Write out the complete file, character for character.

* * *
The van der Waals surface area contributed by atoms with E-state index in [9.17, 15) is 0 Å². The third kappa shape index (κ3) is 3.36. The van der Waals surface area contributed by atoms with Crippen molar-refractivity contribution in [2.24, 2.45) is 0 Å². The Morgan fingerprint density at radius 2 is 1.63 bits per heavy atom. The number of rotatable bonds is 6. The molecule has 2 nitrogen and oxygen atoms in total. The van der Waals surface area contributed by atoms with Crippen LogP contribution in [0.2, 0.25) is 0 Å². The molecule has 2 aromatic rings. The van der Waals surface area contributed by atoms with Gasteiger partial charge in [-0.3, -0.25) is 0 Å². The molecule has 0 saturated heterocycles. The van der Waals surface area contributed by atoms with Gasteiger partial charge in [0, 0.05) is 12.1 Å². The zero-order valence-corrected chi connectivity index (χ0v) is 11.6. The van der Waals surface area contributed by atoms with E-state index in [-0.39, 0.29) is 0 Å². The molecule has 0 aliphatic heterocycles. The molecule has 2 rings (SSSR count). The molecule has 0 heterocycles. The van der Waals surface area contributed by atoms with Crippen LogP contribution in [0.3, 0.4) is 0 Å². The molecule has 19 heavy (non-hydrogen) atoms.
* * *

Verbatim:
The van der Waals surface area contributed by atoms with E-state index in [9.17, 15) is 0 Å². The third kappa shape index (κ3) is 3.36. The van der Waals surface area contributed by atoms with Crippen molar-refractivity contribution in [2.24, 2.45) is 0 Å². The Morgan fingerprint density at radius 2 is 1.63 bits per heavy atom. The number of rotatable bonds is 6. The molecule has 2 nitrogen and oxygen atoms in total. The van der Waals surface area contributed by atoms with Crippen LogP contribution in [0.2, 0.25) is 0 Å². The molecule has 2 aromatic rings. The van der Waals surface area contributed by atoms with Gasteiger partial charge in [-0.3, -0.25) is 0 Å². The molecule has 0 saturated heterocycles. The van der Waals surface area contributed by atoms with Gasteiger partial charge in [0, 0.05) is 12.1 Å². The zero-order valence-corrected chi connectivity index (χ0v) is 11.6. The van der Waals surface area contributed by atoms with E-state index in [-0.39, 0.29) is 0 Å². The molecule has 0 aliphatic heterocycles. The molecule has 2 rings (SSSR count). The molecule has 0 heterocycles. The van der Waals surface area contributed by atoms with Crippen LogP contribution in [0.3, 0.4) is 0 Å². The molecule has 19 heavy (non-hydrogen) atoms.